In his speech, entitled “Staying in the First League”, Sunter addressed the issue of whether or not South Africa, and Cape Town in particular, is dropping out of the first league of business players.

A key point Sunter wanted to highlight is the fact that times are tough globally — and that “South Africa is not a bad place to camp out during hard times.

“Other countries are far worse off at the moment. The United States is moving into a hard times economic scenario like in the seventies and Britain is in its worst shape economically in 60 years.

“The overall backdrop for the global economy is that it will be tough for the next year, which means that, in this period, South Africa can compete for talent.

In fact, Sunter said, there are currently huge opportunities for South Africa to attract talent from all over the world. “In the UK there are plenty of engineers, teachers and others being laid off. It is a window of opportunity and we need to work out ways of attracting these people.”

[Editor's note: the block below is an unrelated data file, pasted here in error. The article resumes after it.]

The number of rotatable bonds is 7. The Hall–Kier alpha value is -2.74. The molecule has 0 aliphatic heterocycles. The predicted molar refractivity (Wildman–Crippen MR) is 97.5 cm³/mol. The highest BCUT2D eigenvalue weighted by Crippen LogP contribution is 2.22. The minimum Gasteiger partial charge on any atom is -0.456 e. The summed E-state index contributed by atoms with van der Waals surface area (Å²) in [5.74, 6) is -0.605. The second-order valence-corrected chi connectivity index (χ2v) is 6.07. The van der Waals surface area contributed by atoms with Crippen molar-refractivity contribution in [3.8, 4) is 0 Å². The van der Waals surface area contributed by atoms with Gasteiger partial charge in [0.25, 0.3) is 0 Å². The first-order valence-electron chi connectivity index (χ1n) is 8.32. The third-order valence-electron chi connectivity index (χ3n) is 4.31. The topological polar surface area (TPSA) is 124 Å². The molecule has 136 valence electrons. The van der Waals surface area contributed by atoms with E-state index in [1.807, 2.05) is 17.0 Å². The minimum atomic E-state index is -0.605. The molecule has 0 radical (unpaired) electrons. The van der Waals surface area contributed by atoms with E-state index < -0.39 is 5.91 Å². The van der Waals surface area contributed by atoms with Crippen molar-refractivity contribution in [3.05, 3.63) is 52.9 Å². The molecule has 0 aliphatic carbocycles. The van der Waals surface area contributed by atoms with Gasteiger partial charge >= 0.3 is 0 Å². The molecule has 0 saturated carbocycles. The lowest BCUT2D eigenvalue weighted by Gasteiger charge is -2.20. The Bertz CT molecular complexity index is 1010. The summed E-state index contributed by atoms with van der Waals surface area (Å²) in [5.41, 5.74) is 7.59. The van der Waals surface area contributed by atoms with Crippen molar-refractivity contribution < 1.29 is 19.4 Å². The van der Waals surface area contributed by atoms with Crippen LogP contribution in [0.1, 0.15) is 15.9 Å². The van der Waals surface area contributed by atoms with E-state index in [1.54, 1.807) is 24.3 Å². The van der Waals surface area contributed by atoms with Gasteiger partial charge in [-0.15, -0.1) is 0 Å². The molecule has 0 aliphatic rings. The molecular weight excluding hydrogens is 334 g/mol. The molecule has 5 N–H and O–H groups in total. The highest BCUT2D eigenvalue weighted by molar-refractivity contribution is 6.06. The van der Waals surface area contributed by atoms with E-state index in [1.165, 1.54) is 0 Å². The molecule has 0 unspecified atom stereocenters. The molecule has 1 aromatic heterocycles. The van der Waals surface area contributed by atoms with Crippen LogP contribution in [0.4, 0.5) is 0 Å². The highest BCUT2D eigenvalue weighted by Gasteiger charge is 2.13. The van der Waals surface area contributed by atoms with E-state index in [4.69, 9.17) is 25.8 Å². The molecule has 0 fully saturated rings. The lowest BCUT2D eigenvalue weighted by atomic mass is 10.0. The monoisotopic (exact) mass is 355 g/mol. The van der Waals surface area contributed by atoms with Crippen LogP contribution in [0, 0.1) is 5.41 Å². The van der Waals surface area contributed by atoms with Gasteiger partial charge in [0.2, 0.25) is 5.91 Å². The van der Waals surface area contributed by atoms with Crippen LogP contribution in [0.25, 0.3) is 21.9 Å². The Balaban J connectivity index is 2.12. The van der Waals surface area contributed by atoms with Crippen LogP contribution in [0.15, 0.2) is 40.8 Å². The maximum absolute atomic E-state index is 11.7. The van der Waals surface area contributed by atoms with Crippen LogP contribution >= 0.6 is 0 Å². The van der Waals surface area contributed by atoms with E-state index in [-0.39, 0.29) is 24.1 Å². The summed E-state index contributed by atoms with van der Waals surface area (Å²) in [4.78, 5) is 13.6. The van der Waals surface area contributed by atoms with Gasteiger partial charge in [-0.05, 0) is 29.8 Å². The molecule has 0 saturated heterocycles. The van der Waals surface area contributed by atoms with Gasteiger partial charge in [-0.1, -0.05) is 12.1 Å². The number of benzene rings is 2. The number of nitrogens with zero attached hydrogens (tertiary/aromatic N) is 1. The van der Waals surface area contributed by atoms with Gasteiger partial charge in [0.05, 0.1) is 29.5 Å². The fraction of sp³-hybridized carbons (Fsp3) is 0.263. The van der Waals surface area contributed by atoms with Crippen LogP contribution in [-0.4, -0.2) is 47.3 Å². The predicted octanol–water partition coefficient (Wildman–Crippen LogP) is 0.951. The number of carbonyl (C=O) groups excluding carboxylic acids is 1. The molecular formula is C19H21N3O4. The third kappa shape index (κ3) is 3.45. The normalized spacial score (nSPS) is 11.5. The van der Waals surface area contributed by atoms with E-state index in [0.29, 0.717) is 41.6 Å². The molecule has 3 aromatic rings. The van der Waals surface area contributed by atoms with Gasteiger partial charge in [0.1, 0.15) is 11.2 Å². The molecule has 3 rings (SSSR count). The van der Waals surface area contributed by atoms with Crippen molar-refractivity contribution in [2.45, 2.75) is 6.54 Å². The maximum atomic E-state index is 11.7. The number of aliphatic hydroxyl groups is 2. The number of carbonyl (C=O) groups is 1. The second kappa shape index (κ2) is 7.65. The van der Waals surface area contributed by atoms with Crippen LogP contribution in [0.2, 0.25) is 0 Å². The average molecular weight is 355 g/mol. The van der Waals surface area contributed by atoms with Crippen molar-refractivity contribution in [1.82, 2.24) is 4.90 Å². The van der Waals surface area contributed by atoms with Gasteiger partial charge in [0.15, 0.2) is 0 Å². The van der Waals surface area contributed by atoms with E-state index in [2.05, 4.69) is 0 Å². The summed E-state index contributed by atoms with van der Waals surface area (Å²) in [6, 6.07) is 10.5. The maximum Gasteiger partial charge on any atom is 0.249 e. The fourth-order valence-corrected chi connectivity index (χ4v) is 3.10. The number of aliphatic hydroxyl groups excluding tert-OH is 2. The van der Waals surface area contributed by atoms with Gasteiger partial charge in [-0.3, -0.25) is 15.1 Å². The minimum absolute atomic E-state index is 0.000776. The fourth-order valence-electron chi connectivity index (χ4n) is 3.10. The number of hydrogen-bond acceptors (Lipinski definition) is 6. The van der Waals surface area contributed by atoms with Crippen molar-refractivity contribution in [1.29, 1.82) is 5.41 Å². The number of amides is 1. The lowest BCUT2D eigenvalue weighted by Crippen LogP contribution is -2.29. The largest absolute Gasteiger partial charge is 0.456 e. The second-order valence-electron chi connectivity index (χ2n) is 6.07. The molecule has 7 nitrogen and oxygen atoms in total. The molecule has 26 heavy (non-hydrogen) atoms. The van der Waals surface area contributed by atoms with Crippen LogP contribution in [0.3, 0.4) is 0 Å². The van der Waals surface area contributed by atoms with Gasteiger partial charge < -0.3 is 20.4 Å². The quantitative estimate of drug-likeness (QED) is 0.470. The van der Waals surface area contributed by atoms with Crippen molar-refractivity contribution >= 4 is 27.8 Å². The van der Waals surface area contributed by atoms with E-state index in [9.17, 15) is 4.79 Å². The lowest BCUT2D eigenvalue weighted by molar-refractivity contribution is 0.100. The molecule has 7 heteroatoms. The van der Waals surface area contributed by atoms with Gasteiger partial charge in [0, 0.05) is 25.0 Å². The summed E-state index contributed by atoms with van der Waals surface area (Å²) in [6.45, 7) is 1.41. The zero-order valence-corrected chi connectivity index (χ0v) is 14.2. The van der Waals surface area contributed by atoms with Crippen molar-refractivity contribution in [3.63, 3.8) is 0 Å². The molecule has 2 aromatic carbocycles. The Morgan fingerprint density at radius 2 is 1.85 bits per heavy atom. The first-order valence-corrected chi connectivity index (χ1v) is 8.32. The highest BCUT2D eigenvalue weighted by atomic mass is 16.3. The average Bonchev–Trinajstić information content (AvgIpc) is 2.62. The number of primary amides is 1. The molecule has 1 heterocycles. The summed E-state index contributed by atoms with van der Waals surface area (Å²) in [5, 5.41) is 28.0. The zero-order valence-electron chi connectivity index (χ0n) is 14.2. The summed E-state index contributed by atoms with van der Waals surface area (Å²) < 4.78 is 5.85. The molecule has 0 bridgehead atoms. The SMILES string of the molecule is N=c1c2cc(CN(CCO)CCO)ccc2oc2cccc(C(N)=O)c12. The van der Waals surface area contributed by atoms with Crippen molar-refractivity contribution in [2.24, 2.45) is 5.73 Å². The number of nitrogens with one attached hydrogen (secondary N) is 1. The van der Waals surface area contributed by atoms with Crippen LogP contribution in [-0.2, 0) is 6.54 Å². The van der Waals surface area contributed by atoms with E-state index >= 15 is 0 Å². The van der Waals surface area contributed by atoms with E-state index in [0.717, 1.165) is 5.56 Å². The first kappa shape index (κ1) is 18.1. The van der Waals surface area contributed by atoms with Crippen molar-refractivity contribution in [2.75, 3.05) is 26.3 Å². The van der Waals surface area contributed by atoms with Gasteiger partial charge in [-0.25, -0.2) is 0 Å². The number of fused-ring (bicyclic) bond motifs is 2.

A positive factor which could make South Africa relatively better off is the fact that we have the 2010 Soccer World Cup coming up. “This means our construction industry is okay.”

Another pivotal event for South Africa will be the turnaround in the Zimbabwean economy.

“There will soon be a new leadership and that will carry a price tag of $12 billion. That money is waiting to go into Zimbabwe — and it will all flow through South Africa.

“Times are tougher but the opportunity to attract talent is very open at the moment,” Sunter said. “I think this is a great place to be right now in tough times. People are more willing to move in hard times.”

Despite this optimistic message, Sunter also sounded a few warning bells. Sunter used the soccer analogy to describe South Africa as having once been in the premier league of countries. He pointed out that, after democratic change in 1994, South Africa was ranked in the mid-30s out of 55 countries in the annul Global Competitiveness Report. But last year, South Africa dropped 12 places, from the position of 38 to number 50 in the ranking. This year South Africa ranked 53 out of 55 countries, with Ukraine and Venezuela below it in the rankings.

“One reason for this is that violent crime has been driving talent out of the country. The second reason is that HIV/Aids is shortening people’s life spans. The third is that our infrastructure is showing signs of inefficiency and we are uncompetitive with certain Eastern players.